In the past I’ve consumed a lot of material about the topic of entrepreneurship. I’m especially interested in small, solo ventures working on digital products, powered by the Internet.
Since I finished University, that’s what I wanted to do: become an entrepreneur, working solo on digital products.
Live where I want, how I want, work for how long I want.
I knew zero people living this kind of life, in the real world. I knew a couple people back in school that had maybe an Adsense website and that was it.
I learned all through the Internet.
Podcasts, interviews, videos, blog posts, books.
I’ve been doing this for a very long time, probably the first one I remember was The 4-Hour Work Week book. Since then, I’ve become passionate about this topic.
There are a few stories that I really studied deeply. One was definitely Adam Wathan, because of how much he shared in podcasts and blog posts of his launches.
And there are many more. You can just search for those names on Google and you’ll find lots of stuff about what they created.
Today I was reading Twitter and Pieter shared that he tried ~70 different ventures and only 4 actually got any traction.
🍰 Only 4 out of 70+ projects I ever did made money and grew— @levelsio (@levelsio) November 7, 2021
📉 >95% of everything I ever did failed
📈 My hit rate is only about ~5%
🚀 So…ship more pic.twitter.com/oAn2rdRpFT
And this made me think. I have a similar ratio, perhaps 50 to 3.
I can’t write all the ideas I had in the past. Too many, and I forgot them. But I can count the ones on which I acted for some time, until I stopped working on them. And the number is quite big.
In another tweet, Pieter basically said that statistically, you can fail so many times until something works.
I'd go a step further, I don't think it matters as much what you learned, more that you challenge the statistical odds by trying so many times you almost have to get lucky https://t.co/lPIiw8dgtN— @levelsio (@levelsio) November 7, 2021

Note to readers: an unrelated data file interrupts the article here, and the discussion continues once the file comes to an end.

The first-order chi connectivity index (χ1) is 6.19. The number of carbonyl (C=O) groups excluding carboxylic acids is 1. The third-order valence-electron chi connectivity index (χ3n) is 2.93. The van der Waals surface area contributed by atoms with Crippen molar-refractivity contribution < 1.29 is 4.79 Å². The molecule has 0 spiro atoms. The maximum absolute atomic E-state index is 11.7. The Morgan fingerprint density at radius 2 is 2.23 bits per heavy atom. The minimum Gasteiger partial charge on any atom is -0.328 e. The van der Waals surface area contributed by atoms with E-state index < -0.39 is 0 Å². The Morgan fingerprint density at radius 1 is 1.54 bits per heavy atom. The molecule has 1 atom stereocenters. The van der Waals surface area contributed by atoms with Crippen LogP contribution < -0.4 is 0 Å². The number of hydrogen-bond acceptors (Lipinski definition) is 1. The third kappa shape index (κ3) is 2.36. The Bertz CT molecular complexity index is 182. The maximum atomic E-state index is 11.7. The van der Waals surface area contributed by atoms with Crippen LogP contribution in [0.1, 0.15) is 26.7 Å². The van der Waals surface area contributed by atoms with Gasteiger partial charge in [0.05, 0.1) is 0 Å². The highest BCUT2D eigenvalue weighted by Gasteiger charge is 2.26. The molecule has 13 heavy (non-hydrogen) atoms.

And this is spot on. I’ve never “got” the classic mantra “fail fast so you can learn from your mistakes” that Silicon Valley wants us to believe. It’s more a VC thinking, “fail fast so we can move on to other bets”.
Let’s say I’ve failed 50 times. There’s little to be learned from failures. You learn from the small wins, and over time you figure out what works.
Some people are so lucky that they get a big success the first time they try something. You probably know some of those stories. I know a few.
But in most cases, it’s not like that. You try something, and it doesn’t work. And typically, you try something after you’ve been inspired by someone else’s story.
This is one of the reasons I share what I think or do on the Internet: so I can inspire others to take action.
But one thing I’ve got to understand lately is this. You can’t replicate someone else’s success story.
You can read 1000 times the story of how Adam Wathan sold $61k with his first ebook.
When you’ll sell your first ebook, you’ll get radically different results.
You can read 1000 times the story of how Pieter Levels built Nomad List.
When you’ll launch your startup/project, you’ll get radically different results.
You can read 1000 times the story of how Ali Abdaal became a YouTuber with 1M subscribers.
When you’ll create your YouTube channel, you’ll get radically different results.
They are the success stories you hear about. You don’t get to hear about the other 10000 that tried the same things and got nowhere.
They had a unique combination of timing, being in the right place at the right time, reaching the right people, having that person retweet that then caused all the other events to follow, and so on.
Trying to replicate what they did will not work.
Even people doing the same kind of work at the same time will not get the same results.
In the past year alone, I’ve seen people explode on “programming YouTube” and others still there putting out 2 videos a week with 50 views. The same for Twitter. It’s quite random.
You can put on the table hard work, quality, effort, and all, but still not be picked up by the algorithm.
It’s quite random.
I think it can be summarized like being the right person in the right place at the right time working on the right thing and presenting it in the right way.
What you can do, however, is try.
Get in motion.
Start working on something, you can not anticipate what that thing will bring to your table.
Planning in advance is also highly overrated. I have a collection of plans I make in mind maps, just to remind me how stupid those plans where, and also making those plans in the first place. It’s entertaining work, and procrastination.
Work on multiple things at once. Open multiple doors.
It’s a matter of exposing yourself to multiple possibilities.
One of them will get more initial traction, focus on that.